How Social Security considers your ability to work in a disability case

Under Social Security regulations, disability is the inability to engage in a “substantial gainful activity.” This means that to win a Social Security disability case, you have to show that your impairments prevent you from being able to work.

More specifically, you have to show that you are unable to perform the duties of any work you have performed over the past 15 years AND that you are unable to perform the duties of any other work that exists in substantial numbers in the national economy. Note: these are steps 4 and 5 of the sequential evaluation process.

The general rule is that if you can still perform the duties of a job, you are not disabled. Note: this is a very simplified definition and there are a number of significant exceptions including whether the job is a substantial gainful activity, the effects of your age, etc. Right now though, I want you to understand the main issue in Social Security disability cases.

What DOESN’T Social Security consider when looking at your ability to work?

  1. Social Security does not consider whether the kinds of jobs you can perform are available in your area.
  2. Social Security does not consider if employers are hiring.
  3. Social Security does not consider if you can get hired.

Phew! That’s a tough standard!

Disclaimer: This is NOT legal advice. This site provides general information about Social Security disability cases in Colorado. To discuss your particular circumstances, please contact a lawyer in your area. Please review the full disclaimer .

About Tomasz Stasiuk

Tomasz Stasiuk is a Colorado Springs Social Security disability lawyer and the founding attorney of the Stasiuk Firm - a law firm specializing in Social Security disability cases in Colorado. Follow Tomasz Stasiuk on Google and Twitter

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  • J White

    With regard to your article “What Social Security DOESN'T cover,” I, perhaps mistenly, understood that there are Special Considerations such as: (1) age (over 55) where the availabilty of suitable jobs or (2) whether the disability-applicant is a Professional (physician, lawyer, corporate Sr Exec). Is this so?

  • Woeful Wendy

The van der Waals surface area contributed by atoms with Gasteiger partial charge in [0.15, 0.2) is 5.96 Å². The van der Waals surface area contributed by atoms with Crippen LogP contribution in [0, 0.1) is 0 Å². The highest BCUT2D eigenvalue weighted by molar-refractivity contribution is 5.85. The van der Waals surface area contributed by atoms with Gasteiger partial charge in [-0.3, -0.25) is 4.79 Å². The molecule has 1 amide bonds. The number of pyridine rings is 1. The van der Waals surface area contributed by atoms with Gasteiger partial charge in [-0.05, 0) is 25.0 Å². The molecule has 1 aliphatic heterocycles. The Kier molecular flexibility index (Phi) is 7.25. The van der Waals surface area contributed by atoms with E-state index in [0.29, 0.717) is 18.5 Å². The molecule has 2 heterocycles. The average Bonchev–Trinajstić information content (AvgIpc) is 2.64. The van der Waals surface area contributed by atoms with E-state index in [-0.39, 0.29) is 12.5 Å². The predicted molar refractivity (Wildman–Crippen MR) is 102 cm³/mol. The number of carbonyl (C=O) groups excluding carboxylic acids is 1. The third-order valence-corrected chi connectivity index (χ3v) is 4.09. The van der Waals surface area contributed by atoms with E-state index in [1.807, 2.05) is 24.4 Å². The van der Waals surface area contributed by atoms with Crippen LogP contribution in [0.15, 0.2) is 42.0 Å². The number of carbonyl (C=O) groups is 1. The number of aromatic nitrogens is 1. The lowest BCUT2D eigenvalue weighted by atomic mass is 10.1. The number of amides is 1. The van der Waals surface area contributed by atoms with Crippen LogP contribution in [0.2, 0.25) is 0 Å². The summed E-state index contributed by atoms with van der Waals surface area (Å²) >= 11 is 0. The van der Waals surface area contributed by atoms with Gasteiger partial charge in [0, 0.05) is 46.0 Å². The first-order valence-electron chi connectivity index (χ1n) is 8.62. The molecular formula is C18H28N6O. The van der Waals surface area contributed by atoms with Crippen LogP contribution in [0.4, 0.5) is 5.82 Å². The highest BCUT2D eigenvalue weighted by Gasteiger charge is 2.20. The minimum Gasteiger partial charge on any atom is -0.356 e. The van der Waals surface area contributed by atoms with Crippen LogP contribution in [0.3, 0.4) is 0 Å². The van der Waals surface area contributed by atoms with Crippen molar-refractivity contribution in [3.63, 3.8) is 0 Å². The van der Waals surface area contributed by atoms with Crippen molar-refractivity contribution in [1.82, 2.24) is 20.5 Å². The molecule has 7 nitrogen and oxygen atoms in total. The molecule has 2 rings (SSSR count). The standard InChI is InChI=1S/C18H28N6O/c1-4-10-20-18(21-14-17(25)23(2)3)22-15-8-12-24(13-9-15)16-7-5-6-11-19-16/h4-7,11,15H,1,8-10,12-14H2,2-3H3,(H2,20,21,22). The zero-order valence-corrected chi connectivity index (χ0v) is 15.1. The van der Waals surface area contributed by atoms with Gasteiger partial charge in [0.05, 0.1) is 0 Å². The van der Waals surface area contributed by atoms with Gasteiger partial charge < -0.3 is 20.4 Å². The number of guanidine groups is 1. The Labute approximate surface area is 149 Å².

First, kudos for creating this site. The information is valuable (and so much less contradictory, and better written, than SSA’s own site and pamphlets). What I didn’t see addressed (but I might have missed it–because of my particular disabling situation, I can only sit, and esp. sit at my computer, for up to 2, maybe 3, hours at a time) was information on being self-employed and trying to work under the Trial Work program. I ran into problems with my local SSA office not understanding the particulars of the industry I once worked in, and esp. since I was self-employed in this industry when I became disabled. (It was resolved in my favor, but it took a few nail-biting months and a lot of anxiety on my part before it was resolved in my favor.) To be brief, I’ve suffered for 20+ years from an inflammatory bowel disease. I had 7 surgeries during that time but luckily worked for a company that had both short- and long-term disability benefits and generous sick days benefits (I generally used 15-20 sick days a year due to flare-ups and hospitalizations for blockages). Three years ago I quit to work as an independent contractor (in publishing, working as a project manager and content editor for various clients/publishers who outsource this kind of work). About 9-10 months working as an independent contractor, I suffered a series of catastrophic medical problems. The worst of those was a blood clot that broke into smaller pieces and lodged in various organs. One of those clots blocked blood flow to my intestines. By the time the medical team realized this and opened me up, all but 4 inches of bowel was necrotic. That is, all of my intestines died from lack of blood flow. I was left with just 4 inches of jejunum, period. A whole series of nasty complications set in (since your small intestine is responsible for maintaining a healthy immune system), sepsis, fluid around my lungs, etc. Fifty-seven days in the hospital, a portion of that in ICU. Because I only have 4 inches of intestine (my jejunum), I cannot eat or digest food. I am “fed” for 12 hours every day by IV (something called TPN). My sole source of nutrition is what is in these “bags” of “food” that contain the lipids, minerals, etc. needed to keep organs functioning and a person from dying from starvation. Since the body still produces bile even if you do not eat or drink, the surgeon inserted a tube into my jejunum so the bile had some place to drain (otherwise I would just vomit nearly continuously). So I have a feeding tube but in my case it is used as a drainage tube attached to what is basically a large urinary drainage bag. I empty this 6-8 times a day. I’m very limited in what clothing I can wear because of the tube’s location (beside the navel). I also have a Hickman catheter in my chest, which is used for TPN (the bag of nutrients is infused through my catheter over 12 hours every single day) and for several other infusions I require. (Since I cannot take any medication in oral or pill form, and have almost zero absorption ability because of the lack of small intestine in particular, the 8 medications I require are also given intravenously.) I also have to change the dressing around my J tube site 3-4 times a day, and at night. Unfortunately, these J tubes can fall out (since they are held in “place” by a small “balloon” inside the jejunum that is filled with about 10 ccs of saline; since bile is so acidic, these balloons eventually leak or outright burst, and the J tube falls out. So I generally have a new J tube put in, via outpatient surgery, every 4-6 months. I also have about 20 various doctor’s appointments every month, all related to my condition. A home nurse comes once a week to draw bloodwork (since the results of the bloodwork determines what goes into my TPN bags each week and to monitor how thin/thick my blood is since I’m also on blood thinners for life). Just taking care of my personal medical needs takes up about 4 total hours every day, then there is the 12 hours of TPN “feeding,” so that is 16 hours every day devoted just to keeping me alive. I sleep about 4-5 hours every night. That leaves me around 4 hours every day to actually work. (Sorry–I tried to be brief, truly, lol, but realized my situation is so complicated there’s no real way to be truly brief.) Anyway, that is the gist of my situation. So there are many 4-5 hours a day I have that I can work, maybe a little less since I can’t sit more than 2 or so hours straight–I need to lie down for a bit after those 2 hours and also get up and walk around frequently to help prevent NEW blood clots from forming because of being so sedentary. But like most people, I do not get enough SS disability payment to cover all my medical expenses (I have 8 months to go before I can go on Medicare). However, though my SS payments aren’t enough to cover my medical expenses, I get “too much” to qualify for SSI or Medicaid. So I need to earn additional income somehow or make the scary decision of, which medications do I stop taking since I can’t afford them all (though all are needed to keep me alive, so stopping any of them is like playing roulette with my life). So I am attempting to work again as a freelance editor. The problem with that, of course, is that there are deadlines to meet. Often hard to do when I’m limited to maybe 4 total hours a day in which I can work. The confusion (at least for my local SS office) is that I’m considered self-employed (which as a freelance editor, I am). But there are no standard hours I work every month and no standard payment. Deadlines, how much I get paid per hour, how many hours I work, depend on the particular project I am working on and on the client, as no two publishers pay the same rate, no two projects have the same deadline (one “job” may last 1 month, another may last 4 months), and I don’t work for any one company but for several potentially. I understand under the Trial Work Program that I am not limited to how much money I can earn but any earnings over X amount (I forget offhand what it is for 2010) count as a trial work month. The dilemma in that is that I do not invoice every month because if an author is very slow, I may wait weeks before I have manuscript to work on. So when I DO submit an invoice to my local SS office, that invoice may conceivably cover 3 months’ worth of work (even though one of those months I may have only worked, say, 10 total hours because the author is so slow writing the manuscript and sending it to me). So I’m not sure how to submit my invoice/create the invoice. Still break it down by how many hours I worked/how much I earned in each month, even though I will submit to the client just ONE invoice that covers a 3-month period? Would that one invoice be considered one trial work month? (Every publisher is different in how they pay–some will ask that you submit an invoice every month, others that you submit an invoice once half of a project has been edited, while another publisher, if it is a short project (say, under 300 pages total), will ask that you invoice at the end of the project–so only one invoice would be submitted for that project even if the work was spread over 2-4 months.) Do you see my dilemma? I guess I’m not certain how I should send SS invoices (I do track my hours worked every day very carefully; if one day I work no hours, I will put “0” hours worked for that day). And SS doesn’t seem to have an answer either. But I don’t want to risk losing my disability benefits because my health is precarious enough that I may be fine one month, and then hospitalized a few days the following month for an infection or a tube change. In fact, I attempted this trial work program last year on a long-term project (11 months in total) and had to turn it back over to the publisher unfinished because I fell behind on the deadline. So my questions are: what would you suggest I do/don’t do to make sure I do not jeopardize my SS payments? Because the nature of the work I do, I can work from home using my laptop and Internet access. Would SS eventually decide I don’t need SS disability payments since I can still work from home, even though there is no guarantee any project I accept I can finish since I cannot predict an infection, needing a new J tube, or maybe too fatigued to work more than an hour each day. The few clients I do have who are willing to give me work, when they have it, are aware of my medical constraints and are usually willing to work around them. My worry is that SS will decide I can earn a “living” doing this work and not need disability payments, when it is absolutely not the case. Should I just not bother attempting to work at all? (I want to work, as much as I’m physically able to, even if it is just a few hours a week, not just because my disability payments do not cover all my expenses every month but because psychologically I just cannot spend every day doing nothing but staring at the walls or reading a book or watching tv. I need to feel/be productive in SOME way.) So any help or suggestions are much appreciated. And apologies for this being MUCH longer than I had intended it to be. But with the unique nature of my particular illness/disease and trying to work as a freelancer (ie, self employed), it required making this comment much longer than I’d have preferred just so that I could clearly cover all the particulars of my own situation.